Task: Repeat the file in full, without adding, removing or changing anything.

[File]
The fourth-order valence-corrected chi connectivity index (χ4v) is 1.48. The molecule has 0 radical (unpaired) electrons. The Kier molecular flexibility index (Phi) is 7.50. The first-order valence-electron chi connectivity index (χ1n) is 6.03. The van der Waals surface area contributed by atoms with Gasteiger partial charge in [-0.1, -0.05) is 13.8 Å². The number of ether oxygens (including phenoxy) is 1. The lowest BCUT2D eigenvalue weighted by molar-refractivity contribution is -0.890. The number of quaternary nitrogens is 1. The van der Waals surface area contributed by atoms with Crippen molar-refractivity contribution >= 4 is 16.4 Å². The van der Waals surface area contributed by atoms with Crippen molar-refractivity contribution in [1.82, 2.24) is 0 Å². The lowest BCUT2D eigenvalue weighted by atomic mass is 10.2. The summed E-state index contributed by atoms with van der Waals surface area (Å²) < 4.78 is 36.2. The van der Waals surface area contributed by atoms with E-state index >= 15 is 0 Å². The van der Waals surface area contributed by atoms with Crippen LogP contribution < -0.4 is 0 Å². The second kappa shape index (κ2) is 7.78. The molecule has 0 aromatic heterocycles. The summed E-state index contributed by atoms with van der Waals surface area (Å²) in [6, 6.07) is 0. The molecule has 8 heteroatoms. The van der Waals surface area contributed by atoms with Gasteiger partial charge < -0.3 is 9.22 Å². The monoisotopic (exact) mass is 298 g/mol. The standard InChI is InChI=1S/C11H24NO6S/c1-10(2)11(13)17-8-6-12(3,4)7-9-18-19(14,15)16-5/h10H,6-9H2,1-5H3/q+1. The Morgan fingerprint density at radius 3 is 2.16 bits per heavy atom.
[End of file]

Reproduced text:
The fourth-order valence-corrected chi connectivity index (χ4v) is 1.48. The molecule has 0 radical (unpaired) electrons. The Kier molecular flexibility index (Phi) is 7.50. The first-order valence-electron chi connectivity index (χ1n) is 6.03. The van der Waals surface area contributed by atoms with Gasteiger partial charge in [-0.1, -0.05) is 13.8 Å². The number of ether oxygens (including phenoxy) is 1. The lowest BCUT2D eigenvalue weighted by molar-refractivity contribution is -0.890. The number of quaternary nitrogens is 1. The van der Waals surface area contributed by atoms with Crippen molar-refractivity contribution >= 4 is 16.4 Å². The van der Waals surface area contributed by atoms with Crippen molar-refractivity contribution in [1.82, 2.24) is 0 Å². The lowest BCUT2D eigenvalue weighted by atomic mass is 10.2. The summed E-state index contributed by atoms with van der Waals surface area (Å²) < 4.78 is 36.2. The van der Waals surface area contributed by atoms with E-state index >= 15 is 0 Å². The van der Waals surface area contributed by atoms with Crippen LogP contribution < -0.4 is 0 Å². The second kappa shape index (κ2) is 7.78. The molecule has 0 aromatic heterocycles. The summed E-state index contributed by atoms with van der Waals surface area (Å²) in [6, 6.07) is 0. The molecule has 8 heteroatoms. The van der Waals surface area contributed by atoms with Gasteiger partial charge < -0.3 is 9.22 Å². The monoisotopic (exact) mass is 298 g/mol. The standard InChI is InChI=1S/C11H24NO6S/c1-10(2)11(13)17-8-6-12(3,4)7-9-18-19(14,15)16-5/h10H,6-9H2,1-5H3/q+1. The Morgan fingerprint density at radius 3 is 2.16 bits per heavy atom.